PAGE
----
Albania will not ‘cry at Europe’s door’, PM says

Albania’s Prime Minister Edi Rama said, ‘To say that Albanians will become Swedes, I don’t think it will happen.’ (AFP)
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Updated 06 February 2020

Albania will not ‘cry at Europe’s door’, PM says

  • The country of 2.8 million hoped to get the greenlight to start EU entry talks in October, but France, Denmark and the Netherlands vetoed the move
  • Neighbouring North Macedonia’s bid was also put on hold due to resistance chiefly from Paris

TIRANA: Albania will not “stay at Europe’s door and cry” for it to open, Prime Minister Edi Rama told AFP, stressing that the Balkan state must focus on its own future while Brussels sorts out thorny questions over its admissions process.
The country of 2.8 million hoped to get the greenlight to start EU entry talks in October, but France, Denmark and the Netherlands vetoed the move.
Neighbouring North Macedonia’s bid was also put on hold due to resistance chiefly from Paris.
The French-led “non” outraged many in the Balkans and in the EU, where most member states had wanted to reward the two countries for pushing through significant reforms.
Brussels is now redoubling efforts to get all member states on board to approve the start of Albania and North Macedonia’s talks at a summit in May.
Prime Minister Rama, however, is not holding his breath.
“I do not expect anything,” Rama, a painter and former basketball player, told AFP in an interview conducted in French.
“We should do the things that should be done” regardless of decisions in Brussels, he said, adding that the country cannot “continue to live with this anxiety of waiting for something that is out of our hands.”
“We will not stay at Europe’s door and cry,” said the 55-year-old, who was wearing a long black coat and sneakers.
“We are not on this path because the French or the Germans are asking us, but because it is the only reasonable path for the future of our children and for the future of this country,” he said.
Rama added that the EU’s own reforms are far from Tirana’s control, though “it is important for us too that Europe changes.”
Europe “is suffering, it doesn’t work as it should, that’s clear.”
In order to placate French demands to rework the EU’s entry requirements before opening the gate to new members, the European Commission proposed a tougher and more political admissions process this week.
For Tirana, the main areas under scrutiny are its efforts to root out corruption and organized crime, as well as to strengthen rule of law.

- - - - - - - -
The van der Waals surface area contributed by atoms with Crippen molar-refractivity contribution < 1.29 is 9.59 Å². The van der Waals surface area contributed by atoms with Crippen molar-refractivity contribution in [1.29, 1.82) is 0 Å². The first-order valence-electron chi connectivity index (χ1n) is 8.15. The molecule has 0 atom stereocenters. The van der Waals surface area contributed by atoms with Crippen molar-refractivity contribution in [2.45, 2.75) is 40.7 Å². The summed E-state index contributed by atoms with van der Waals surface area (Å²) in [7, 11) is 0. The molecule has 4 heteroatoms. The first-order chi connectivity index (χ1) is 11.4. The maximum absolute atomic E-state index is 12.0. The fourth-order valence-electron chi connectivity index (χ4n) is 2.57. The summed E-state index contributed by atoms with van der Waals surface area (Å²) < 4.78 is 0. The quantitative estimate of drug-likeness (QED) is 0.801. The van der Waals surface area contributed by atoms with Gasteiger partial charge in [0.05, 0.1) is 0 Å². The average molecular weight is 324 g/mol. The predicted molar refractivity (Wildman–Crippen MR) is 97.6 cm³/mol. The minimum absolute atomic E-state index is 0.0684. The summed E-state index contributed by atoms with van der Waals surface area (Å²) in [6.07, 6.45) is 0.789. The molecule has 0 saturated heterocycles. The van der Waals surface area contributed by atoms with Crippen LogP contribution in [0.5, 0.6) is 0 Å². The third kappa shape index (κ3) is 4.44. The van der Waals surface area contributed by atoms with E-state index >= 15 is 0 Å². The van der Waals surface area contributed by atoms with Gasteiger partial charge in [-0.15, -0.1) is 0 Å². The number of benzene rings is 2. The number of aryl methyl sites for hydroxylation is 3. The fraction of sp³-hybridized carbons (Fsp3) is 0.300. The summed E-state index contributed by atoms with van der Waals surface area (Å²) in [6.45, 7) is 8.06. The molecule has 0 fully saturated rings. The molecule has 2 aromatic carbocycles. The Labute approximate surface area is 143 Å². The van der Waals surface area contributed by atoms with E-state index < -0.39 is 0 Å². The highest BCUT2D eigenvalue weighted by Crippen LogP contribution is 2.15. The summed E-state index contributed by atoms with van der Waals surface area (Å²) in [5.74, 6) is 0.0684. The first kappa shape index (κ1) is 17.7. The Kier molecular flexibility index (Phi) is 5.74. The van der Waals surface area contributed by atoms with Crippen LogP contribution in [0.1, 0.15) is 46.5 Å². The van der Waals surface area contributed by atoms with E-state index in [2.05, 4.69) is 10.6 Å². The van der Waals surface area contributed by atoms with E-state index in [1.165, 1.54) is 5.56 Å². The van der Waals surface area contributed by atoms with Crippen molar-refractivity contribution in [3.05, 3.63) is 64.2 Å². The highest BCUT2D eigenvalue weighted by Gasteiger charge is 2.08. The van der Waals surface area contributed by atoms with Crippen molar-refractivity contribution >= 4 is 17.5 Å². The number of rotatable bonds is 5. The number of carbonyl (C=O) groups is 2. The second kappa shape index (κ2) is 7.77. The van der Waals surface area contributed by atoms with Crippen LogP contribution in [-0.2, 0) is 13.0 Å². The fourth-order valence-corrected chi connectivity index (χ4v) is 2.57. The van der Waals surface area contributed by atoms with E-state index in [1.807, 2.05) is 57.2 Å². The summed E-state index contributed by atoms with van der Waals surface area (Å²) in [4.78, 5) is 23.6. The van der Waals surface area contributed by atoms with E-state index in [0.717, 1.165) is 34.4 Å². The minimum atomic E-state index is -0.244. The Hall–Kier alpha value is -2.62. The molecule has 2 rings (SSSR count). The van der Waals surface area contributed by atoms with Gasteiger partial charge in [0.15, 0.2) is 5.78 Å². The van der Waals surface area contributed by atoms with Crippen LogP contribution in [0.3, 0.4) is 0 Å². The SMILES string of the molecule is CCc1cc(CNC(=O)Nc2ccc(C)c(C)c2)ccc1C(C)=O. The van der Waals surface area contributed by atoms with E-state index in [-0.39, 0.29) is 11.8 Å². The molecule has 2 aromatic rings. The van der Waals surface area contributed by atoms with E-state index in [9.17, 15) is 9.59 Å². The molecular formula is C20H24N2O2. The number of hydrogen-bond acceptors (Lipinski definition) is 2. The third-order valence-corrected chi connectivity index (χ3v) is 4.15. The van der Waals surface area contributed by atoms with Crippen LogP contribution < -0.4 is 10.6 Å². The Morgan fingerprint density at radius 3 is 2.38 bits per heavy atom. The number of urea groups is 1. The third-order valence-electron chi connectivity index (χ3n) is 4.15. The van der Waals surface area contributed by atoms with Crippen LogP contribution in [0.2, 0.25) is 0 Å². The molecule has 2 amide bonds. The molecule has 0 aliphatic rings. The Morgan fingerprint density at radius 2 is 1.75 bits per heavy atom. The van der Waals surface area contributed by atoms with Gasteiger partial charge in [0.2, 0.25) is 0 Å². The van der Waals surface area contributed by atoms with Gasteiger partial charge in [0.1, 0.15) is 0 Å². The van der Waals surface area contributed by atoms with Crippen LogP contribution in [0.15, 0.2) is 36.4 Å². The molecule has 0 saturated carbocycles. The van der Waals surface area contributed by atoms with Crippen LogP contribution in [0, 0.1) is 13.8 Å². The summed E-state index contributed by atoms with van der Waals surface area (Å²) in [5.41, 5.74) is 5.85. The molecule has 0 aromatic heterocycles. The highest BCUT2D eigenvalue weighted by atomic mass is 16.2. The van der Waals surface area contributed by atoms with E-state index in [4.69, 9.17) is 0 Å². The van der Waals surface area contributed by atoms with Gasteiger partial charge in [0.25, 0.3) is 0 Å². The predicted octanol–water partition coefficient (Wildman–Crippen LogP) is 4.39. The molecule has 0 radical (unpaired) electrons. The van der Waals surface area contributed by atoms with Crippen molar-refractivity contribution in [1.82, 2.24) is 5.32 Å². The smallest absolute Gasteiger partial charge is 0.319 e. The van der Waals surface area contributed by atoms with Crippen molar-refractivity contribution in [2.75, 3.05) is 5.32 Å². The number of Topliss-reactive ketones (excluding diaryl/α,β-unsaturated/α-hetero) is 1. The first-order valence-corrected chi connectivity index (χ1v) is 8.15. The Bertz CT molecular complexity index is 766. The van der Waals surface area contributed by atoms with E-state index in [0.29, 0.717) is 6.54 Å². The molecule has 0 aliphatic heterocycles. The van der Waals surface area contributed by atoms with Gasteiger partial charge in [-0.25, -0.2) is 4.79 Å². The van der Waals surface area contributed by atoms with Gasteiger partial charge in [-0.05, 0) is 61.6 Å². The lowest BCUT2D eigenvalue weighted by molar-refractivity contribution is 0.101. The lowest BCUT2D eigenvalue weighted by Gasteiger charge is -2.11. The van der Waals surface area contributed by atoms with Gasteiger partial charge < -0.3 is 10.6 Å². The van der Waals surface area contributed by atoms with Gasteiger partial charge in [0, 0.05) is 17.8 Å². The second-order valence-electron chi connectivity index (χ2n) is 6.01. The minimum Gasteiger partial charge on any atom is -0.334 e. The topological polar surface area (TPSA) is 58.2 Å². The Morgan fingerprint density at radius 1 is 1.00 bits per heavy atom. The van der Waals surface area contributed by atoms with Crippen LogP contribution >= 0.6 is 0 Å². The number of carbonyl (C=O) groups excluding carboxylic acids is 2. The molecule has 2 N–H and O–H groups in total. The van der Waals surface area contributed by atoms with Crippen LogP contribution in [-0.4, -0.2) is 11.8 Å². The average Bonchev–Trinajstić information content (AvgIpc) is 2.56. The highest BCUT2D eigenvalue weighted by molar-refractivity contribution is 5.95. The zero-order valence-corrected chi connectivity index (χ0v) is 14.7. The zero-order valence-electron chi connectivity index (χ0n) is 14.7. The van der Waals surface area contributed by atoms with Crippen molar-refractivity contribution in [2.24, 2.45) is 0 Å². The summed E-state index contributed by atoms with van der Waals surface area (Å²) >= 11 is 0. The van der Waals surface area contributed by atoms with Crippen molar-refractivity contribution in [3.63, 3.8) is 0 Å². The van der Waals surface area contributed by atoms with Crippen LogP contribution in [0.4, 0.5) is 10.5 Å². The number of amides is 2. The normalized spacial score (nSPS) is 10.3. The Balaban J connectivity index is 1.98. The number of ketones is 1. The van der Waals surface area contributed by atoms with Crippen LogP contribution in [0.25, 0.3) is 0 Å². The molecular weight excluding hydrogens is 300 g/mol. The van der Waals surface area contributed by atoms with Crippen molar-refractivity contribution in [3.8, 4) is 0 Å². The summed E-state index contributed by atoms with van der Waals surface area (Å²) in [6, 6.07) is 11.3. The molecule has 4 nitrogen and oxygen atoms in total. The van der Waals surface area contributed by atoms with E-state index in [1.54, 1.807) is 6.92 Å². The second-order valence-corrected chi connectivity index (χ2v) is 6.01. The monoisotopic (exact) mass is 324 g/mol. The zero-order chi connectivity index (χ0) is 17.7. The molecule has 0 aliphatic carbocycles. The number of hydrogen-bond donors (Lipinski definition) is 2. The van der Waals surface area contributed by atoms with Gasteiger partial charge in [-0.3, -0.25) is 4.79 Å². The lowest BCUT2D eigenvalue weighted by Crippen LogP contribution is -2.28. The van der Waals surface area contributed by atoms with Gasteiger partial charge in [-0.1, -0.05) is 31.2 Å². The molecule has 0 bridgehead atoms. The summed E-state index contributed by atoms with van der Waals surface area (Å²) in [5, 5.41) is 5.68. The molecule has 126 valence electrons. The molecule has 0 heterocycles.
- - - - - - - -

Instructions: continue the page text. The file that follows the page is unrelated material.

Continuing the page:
The country has carried out intensive justice reforms since 2016, with hundreds of judges and prosecutors vetted for any links to crime or other unethical conduct.
While Brussels has applauded this process, a progress report in 2019 still noted that “corruption is prevalent in many areas” in the Balkan state. The next report is due at the end of the month.
“Albania did more than any other country for the opening of negotiations,” insisted Rama, who has been in power since 2013.
But the country will “continue to do its homework (because) we are not doing it for them, we are doing it for ourselves,” he added.
On that front, the government recently adopted a decree to bolster the fight against organized crime.
It has also asked parliament to crack down on corruption and crime in the construction sector — an issue that came to light after a deadly earthquake in November damaged more than 80,000 buildings, killing 51 people.
Authorities say they will put an end to decades of unchecked urbanization, especially in coastal tourist areas where many developers have built without proper permits or respect for safety codes.
The cost of the earthquake reconstruction effort is estimated at a billion euros (dollars), with which Albania is set to receive help at a donor conference later this month in Brussels.
“We greatly appreciate the will to organize this conference and we hope it will be successful,” Rama said.
Asked if the earthquake was a wake-up call for Albania generally, Rama said he was a “realist.”
“This is a huge opportunity for the country to demonstrate it is doing things differently,” he said.
“But to say that Albanians will become Swedes, I don’t think it will happen.”

Cross-class marriage urged to tackle Indonesia poverty

Updated 21 February 2020

Cross-class marriage urged to tackle Indonesia poverty

  • Country ranks sixth among those with greatest wealth inequality: Oxfam